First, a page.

2 Responses to Being BOTH Denominationally Loyal AND Fervently Ecumenical

  1. Andrew Dyer says:

    Shane,

    Were the Baptist churches (mostly in western Kentucky) wrong to subject to discipline and expel those who were teaching the doctrine associated with the Stone-Campbell movement? If so, are there any secondary theological issues that are worthy of church discipline? If not, then what has changed in 150 years regarding what doctrines are essential in the local church? How would you answer a student who asked if Baptists who died (some on the mission field) defending believers baptism over baptismal regeneration or paedobaptimsm wasted their martyrdom?

    Just some questions that arise when I read the article.

    Grace and Peace,
    Andrew

    • Andrew, Great insights and thoughts here.

      As you know, I fully acknowledge and respect doctrinal differences and hold many personal theological convictions that I am not willing to budge on. My views on the sufficiency of Scripture, the veneration of saints, and salvation by faith alone in Christ alone would not work well with my Roman Catholic friends. My views on believer’s baptism would not work with some Presbyterians. My views on the sanctity of marriage, homosexuality, and abortion on demand would not work with many moderate and liberal Christians. You can trust me, my views on baptismal regeneration are not in line with the Stone-Campbell movement. I get asked that question all the time.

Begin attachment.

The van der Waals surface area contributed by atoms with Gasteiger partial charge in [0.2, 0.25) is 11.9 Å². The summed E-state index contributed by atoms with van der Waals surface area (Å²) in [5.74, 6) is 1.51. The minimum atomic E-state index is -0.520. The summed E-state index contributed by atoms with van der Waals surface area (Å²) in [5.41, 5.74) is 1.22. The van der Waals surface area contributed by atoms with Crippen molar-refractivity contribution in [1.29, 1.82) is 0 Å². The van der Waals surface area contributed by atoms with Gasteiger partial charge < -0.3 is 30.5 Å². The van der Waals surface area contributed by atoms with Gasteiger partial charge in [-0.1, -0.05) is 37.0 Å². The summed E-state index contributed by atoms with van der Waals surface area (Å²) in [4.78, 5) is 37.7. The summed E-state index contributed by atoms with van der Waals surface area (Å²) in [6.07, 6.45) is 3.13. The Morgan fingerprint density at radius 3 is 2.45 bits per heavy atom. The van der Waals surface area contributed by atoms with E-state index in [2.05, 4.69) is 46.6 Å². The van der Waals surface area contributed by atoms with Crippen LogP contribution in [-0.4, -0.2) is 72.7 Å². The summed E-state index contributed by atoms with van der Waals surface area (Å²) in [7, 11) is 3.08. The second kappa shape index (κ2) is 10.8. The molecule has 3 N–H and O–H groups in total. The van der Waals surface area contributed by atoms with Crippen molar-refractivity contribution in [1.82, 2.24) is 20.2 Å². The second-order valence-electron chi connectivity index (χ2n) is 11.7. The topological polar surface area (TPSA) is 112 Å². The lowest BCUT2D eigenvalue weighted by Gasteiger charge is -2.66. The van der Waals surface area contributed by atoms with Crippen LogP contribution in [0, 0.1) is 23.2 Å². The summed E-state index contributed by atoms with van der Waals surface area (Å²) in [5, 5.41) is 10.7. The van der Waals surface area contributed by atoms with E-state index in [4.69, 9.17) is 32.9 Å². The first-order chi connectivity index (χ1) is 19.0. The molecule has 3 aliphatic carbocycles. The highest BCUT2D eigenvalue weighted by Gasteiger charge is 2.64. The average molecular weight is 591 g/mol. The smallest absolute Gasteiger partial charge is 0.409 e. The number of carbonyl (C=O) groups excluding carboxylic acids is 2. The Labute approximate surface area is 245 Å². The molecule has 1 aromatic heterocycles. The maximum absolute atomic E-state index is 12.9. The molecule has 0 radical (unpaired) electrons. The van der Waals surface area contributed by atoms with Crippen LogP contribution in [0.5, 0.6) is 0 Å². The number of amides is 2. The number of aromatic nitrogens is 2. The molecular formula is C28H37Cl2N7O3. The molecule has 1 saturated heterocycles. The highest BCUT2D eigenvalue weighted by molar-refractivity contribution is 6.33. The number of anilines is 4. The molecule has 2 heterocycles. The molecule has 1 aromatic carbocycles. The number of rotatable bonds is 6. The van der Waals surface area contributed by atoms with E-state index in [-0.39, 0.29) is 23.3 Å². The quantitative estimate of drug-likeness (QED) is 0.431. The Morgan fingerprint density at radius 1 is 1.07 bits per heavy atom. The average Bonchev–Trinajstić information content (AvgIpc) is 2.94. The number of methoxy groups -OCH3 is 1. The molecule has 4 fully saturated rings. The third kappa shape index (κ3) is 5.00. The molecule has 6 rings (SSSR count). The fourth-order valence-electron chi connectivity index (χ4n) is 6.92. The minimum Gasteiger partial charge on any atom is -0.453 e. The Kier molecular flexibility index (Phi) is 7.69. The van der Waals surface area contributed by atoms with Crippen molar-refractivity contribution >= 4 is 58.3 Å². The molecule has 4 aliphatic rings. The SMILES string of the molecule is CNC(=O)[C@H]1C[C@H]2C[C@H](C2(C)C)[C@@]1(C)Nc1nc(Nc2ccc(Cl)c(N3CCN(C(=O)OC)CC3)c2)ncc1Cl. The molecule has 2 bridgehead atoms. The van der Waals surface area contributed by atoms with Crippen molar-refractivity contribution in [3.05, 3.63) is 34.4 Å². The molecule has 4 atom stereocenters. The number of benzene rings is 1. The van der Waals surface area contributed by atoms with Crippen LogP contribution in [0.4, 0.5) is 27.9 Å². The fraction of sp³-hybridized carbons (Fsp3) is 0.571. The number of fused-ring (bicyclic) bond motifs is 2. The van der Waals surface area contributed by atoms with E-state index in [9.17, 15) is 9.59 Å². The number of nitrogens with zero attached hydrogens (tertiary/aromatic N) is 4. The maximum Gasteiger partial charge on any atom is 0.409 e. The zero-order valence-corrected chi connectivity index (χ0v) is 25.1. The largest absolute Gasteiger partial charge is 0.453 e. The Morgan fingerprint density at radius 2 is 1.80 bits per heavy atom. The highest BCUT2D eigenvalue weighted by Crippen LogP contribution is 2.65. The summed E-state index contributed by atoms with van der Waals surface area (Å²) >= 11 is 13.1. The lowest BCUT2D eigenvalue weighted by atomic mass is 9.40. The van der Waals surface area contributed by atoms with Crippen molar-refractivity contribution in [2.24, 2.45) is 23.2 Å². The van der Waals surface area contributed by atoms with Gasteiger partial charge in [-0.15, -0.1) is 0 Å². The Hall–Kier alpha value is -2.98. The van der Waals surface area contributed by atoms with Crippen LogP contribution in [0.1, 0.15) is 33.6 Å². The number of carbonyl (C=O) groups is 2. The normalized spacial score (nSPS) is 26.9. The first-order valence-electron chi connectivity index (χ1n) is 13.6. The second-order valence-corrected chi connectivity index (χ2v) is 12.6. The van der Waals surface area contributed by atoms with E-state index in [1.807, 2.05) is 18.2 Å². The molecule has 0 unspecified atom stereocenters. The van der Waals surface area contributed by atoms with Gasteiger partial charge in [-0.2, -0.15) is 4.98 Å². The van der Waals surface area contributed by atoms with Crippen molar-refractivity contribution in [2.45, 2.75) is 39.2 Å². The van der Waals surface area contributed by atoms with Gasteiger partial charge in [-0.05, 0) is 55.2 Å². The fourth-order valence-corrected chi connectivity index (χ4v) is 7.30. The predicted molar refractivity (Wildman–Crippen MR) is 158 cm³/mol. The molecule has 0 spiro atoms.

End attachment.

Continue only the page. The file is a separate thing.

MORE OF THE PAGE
However, my point was to say that many of these people and denominational groupings which I disagree with here in America, might be my friends and allies on the mission field. And if America continues to move more and more toward full-blown secular humanism, whereas the “nones” outnumber the believers and evangelical Christianity is less and less a formidable part of the culture, then various denominations might have to work more together in the long run.

      The approach of Dr. Billy Graham, who was fervently ecumenical, might come back into style.

      To answer you question directly – I would tell my students that those who lost their lives defending believer’s baptism (such as the radical reformers and Anabaptist) are my heroes. They most certainly did not waste their martyrdom.

      Great question. Thanks for the reply. Blessings on you and Corinth BC.